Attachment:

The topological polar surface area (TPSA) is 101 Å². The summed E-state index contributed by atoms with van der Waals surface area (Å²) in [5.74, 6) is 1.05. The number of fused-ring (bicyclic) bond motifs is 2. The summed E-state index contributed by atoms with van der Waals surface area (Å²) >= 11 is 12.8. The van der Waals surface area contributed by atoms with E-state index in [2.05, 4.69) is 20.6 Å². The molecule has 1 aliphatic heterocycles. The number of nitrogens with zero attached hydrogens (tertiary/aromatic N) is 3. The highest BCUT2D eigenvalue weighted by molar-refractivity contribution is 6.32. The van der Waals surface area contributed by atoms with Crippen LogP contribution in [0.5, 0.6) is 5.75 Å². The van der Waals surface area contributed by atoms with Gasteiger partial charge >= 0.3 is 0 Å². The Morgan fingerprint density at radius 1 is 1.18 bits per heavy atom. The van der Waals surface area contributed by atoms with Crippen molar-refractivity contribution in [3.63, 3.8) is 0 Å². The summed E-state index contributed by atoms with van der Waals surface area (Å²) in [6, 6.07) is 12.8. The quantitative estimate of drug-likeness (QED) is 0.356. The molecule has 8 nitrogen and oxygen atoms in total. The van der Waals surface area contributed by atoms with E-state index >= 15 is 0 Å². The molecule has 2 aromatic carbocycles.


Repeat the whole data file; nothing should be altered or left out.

The topological polar surface area (TPSA) is 101 Å². The summed E-state index contributed by atoms with van der Waals surface area (Å²) in [5.74, 6) is 1.05. The number of fused-ring (bicyclic) bond motifs is 2. The summed E-state index contributed by atoms with van der Waals surface area (Å²) >= 11 is 12.8. The van der Waals surface area contributed by atoms with E-state index in [2.05, 4.69) is 20.6 Å². The molecule has 1 aliphatic heterocycles. The number of nitrogens with zero attached hydrogens (tertiary/aromatic N) is 3. The highest BCUT2D eigenvalue weighted by molar-refractivity contribution is 6.32. The van der Waals surface area contributed by atoms with Crippen LogP contribution in [0.5, 0.6) is 5.75 Å². The van der Waals surface area contributed by atoms with Gasteiger partial charge >= 0.3 is 0 Å². The Morgan fingerprint density at radius 1 is 1.18 bits per heavy atom. The van der Waals surface area contributed by atoms with Crippen molar-refractivity contribution in [3.63, 3.8) is 0 Å². The summed E-state index contributed by atoms with van der Waals surface area (Å²) in [6, 6.07) is 12.8. The quantitative estimate of drug-likeness (QED) is 0.356. The molecule has 8 nitrogen and oxygen atoms in total. The van der Waals surface area contributed by atoms with E-state index >= 15 is 0 Å². The molecule has 2 aromatic carbocycles.